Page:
Tag Archives: following Jesus

Look Back

Grace 101

 

Chuck Swindoll once said something like, “If you want to see how God is leading you, look back.”

Frankly, I never found that to be helpful.  When I look back over the path of my life I see evidence of uncertainty, compromise, and foolishness.  I see the mistakes I made and the cruelty of others and what seems like a lot of random events.

I do see the hand of God.  I see His protection and provision.  I see His work in circumstances and people.  He was certainly there and at work.  But to look back and say that was the leading of God seems strange.  God was not responsible for the fleshly choices I made.  God was not responsible for the things others did to me.  God was there; but, if He was leading, I wasn’t often following.

The Family Circus has been a popular comic in the newspapers for over fifty years.  Written by Bill Keane, it presented basic Christian values and a perspective on children and family that many enjoyed.  The comic is still written, now by Jeff Keane, and is still carried in syndication.  Those of us who raised families during the years of the comic’s popularity in the local paper saw a lot of our own families in The Family Circus.

One of the things I remember so well, and was used in the comic many times, was the fact that the children rarely moved in straight lines.  If told to go somewhere, Billy or Dolly or Jeffy would wander all over the place on their way to their appointed destination.  On any path there were distractions and obstacles that made the goal questionable.

That’s more what I see when I look back.

But maybe there is something in what Swindoll said.  God was always there.  His love was never removed.  There are points where I can see it so clearly.  He could have rejected me, maybe should have by my fleshly standards, but He never did.  He was always there.

So, perhaps we shouldn’t look back over our path expecting to learn anything more than the fact that God has always loved us and has always been there for us.  When we wandered far from Him, He was still with us.  When we did things our own way, rejecting Him and His way, He was still there.  When we found the pain and struggle of our sin or the sin of others, He was there.  He might have allowed us to go through some difficult times, but we were never alone.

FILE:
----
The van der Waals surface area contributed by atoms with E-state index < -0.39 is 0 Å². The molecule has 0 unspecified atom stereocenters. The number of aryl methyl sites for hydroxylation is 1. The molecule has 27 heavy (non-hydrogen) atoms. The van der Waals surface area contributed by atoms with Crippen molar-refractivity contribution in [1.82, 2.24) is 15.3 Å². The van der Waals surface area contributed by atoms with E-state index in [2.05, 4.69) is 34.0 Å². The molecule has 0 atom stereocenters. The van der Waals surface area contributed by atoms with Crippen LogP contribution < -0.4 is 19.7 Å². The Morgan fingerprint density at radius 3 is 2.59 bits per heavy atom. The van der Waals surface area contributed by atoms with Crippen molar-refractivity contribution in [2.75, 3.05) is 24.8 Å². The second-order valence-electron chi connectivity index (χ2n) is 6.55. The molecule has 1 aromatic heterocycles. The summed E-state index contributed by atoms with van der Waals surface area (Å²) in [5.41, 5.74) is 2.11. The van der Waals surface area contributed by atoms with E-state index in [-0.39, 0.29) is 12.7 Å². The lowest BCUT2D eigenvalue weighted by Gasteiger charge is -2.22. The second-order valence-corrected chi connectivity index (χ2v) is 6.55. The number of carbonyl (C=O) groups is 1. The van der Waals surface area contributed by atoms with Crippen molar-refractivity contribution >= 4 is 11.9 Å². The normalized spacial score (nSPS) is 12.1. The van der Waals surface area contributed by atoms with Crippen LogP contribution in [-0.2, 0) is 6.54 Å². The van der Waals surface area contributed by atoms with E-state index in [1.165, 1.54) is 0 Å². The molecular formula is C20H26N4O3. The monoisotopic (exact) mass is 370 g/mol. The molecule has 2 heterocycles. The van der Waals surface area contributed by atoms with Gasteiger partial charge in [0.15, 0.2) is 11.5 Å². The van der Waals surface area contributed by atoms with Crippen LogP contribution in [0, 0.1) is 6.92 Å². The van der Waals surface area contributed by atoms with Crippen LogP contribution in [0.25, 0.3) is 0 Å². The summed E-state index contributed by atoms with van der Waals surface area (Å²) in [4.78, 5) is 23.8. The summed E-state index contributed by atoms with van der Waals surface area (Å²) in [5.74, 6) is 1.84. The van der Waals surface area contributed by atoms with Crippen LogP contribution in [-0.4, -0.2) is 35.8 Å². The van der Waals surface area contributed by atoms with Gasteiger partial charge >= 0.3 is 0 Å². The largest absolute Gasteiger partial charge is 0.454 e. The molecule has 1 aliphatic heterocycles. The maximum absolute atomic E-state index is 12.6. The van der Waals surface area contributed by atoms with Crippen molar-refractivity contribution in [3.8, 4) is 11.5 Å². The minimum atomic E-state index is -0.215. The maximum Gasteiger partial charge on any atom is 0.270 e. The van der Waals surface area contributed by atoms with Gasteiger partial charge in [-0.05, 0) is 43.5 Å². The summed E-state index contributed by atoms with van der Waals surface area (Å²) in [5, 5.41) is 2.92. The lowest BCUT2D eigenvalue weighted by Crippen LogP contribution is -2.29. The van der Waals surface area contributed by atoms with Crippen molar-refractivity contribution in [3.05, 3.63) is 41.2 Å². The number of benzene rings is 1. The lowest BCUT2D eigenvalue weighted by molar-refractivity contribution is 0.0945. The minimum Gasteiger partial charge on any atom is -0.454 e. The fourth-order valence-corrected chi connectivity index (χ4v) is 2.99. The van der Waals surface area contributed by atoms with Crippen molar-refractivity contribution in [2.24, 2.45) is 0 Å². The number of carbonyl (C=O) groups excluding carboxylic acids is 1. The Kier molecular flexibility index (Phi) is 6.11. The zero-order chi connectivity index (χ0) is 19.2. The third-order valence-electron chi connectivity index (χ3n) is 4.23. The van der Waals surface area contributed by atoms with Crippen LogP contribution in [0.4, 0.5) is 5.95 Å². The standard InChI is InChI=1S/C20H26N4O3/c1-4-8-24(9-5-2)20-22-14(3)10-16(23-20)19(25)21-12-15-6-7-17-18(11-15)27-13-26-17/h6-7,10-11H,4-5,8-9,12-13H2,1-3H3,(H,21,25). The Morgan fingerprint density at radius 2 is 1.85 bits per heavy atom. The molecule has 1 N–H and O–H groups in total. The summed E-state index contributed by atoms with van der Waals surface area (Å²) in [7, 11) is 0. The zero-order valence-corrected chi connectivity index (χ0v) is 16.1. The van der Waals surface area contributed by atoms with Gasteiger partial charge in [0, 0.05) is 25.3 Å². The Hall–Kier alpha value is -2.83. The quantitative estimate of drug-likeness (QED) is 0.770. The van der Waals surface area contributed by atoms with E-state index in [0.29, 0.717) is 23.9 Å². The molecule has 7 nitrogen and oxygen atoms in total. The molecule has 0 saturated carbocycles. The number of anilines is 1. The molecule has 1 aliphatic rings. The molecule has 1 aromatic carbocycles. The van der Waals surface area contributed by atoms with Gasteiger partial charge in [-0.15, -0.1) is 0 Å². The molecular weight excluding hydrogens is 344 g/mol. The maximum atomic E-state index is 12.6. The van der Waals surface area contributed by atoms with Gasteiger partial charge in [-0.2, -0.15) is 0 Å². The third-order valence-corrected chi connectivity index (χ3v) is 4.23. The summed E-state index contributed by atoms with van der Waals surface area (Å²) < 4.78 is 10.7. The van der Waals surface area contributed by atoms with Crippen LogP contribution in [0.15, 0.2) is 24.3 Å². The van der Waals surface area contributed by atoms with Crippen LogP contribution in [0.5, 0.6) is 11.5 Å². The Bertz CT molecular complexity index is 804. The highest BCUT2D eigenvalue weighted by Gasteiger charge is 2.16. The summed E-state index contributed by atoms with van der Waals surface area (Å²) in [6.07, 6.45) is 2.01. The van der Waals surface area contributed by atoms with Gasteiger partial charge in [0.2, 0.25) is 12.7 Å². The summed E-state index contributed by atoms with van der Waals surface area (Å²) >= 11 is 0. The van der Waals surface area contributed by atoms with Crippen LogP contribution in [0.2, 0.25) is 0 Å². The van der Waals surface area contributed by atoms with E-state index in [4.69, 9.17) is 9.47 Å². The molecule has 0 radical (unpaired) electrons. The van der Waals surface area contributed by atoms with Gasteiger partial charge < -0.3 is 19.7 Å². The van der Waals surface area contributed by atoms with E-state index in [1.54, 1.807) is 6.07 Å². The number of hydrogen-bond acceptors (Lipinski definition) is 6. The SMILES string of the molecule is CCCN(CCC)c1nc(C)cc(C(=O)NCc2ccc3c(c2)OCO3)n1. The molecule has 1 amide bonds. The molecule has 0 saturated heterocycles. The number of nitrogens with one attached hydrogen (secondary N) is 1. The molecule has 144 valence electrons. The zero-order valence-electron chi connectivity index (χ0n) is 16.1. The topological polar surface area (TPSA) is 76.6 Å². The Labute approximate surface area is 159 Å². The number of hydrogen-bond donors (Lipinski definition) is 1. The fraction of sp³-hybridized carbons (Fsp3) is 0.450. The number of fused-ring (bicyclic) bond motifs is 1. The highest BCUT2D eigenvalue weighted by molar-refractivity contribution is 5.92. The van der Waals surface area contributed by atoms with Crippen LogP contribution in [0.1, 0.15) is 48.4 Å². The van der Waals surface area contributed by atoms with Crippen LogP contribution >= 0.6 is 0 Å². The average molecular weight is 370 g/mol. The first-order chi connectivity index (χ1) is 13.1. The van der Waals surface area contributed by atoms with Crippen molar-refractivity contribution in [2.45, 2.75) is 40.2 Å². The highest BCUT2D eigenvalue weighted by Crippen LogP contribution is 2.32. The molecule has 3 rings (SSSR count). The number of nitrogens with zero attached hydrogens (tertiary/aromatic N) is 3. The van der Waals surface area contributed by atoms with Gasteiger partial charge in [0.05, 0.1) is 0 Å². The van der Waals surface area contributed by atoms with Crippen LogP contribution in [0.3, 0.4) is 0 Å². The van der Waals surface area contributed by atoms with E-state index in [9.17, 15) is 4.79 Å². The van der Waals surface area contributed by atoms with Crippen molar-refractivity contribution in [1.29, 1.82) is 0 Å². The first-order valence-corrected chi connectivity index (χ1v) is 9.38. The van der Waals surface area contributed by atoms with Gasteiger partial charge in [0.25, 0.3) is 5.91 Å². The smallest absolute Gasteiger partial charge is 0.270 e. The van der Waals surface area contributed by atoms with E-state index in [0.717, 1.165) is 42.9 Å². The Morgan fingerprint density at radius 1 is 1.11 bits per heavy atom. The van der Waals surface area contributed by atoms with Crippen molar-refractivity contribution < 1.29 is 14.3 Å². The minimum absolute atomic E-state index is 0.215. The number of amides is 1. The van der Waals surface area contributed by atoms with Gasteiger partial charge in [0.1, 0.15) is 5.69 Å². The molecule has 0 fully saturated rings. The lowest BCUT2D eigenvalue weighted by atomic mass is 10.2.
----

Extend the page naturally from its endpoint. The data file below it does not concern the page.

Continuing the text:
David wrote something I have held onto for a long time.  In Psalm 37:25, he wrote:  “I have been young , and am now old; yet I have not seen the righteous forsaken or his children begging bread.”  I was not always righteous, but when Jesus came into my life I found Him faithful.  He has protected and provided.  He has always been there.

And here’s the point: If He was always there with you in the past, He will always be there with you in the future.  You might not be able to see a direction or destination based on your path, but you can trust that you do not walk alone.

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How Does God Speak?

Grace 101

 

If I gave this post a title like, “Three Steps to Make God Talk to You,” do you think it would be popular?  We want that kind of approach, don’t we?  God does xyz so, to get Him to do xyz for you, all you have to do is abc.  A nice formula.  Formulas are great.  If this, then this.  Works every time.

Except that God is not subject to a formula.  He doesn’t always do xyz, so all your abc may not get Him to do what you want.  Formulas seem right and they seem easy, at least understandable, but formulas have no place in a relationship with a real person.  Real people are far less than predictable, and without serious deception or coercion, far less than controllable.  And God is a Real Person who cannot be deceived or controlled.

Because God is a Real Person and greater than us and in authority over us, it isn’t for us to make Him speak to us our way.  We need to learn to listen as He speaks to us His way.  Under grace, we are free to stop looking for formulas and control.  We are free to listen and trust.

The title I did give this post asks a question that really cannot be answered.  How does God speak?  Well, I don’t know how He speaks to you.  I am barely beginning to understand how He speaks to me.  I suppose there is a generic answer where I could list as many ways of communication as I know from God.  I know He speaks to us through the Bible, although I also believe that the Holy Spirit connects with the truth of the Bible to get that message into our hearts.  He speaks to us through circumstances, through other believers, and through that small voice in our hearts.  And, yes, sometimes He speaks in audible or nearly audible words.  But sometimes He speaks in odd ways.  In the Bible He used donkeys and birds and a whirlwind.  And some people see visions or dream dreams in which He speaks to them.  And, at times, God has spoken through prophets and elders and preachers.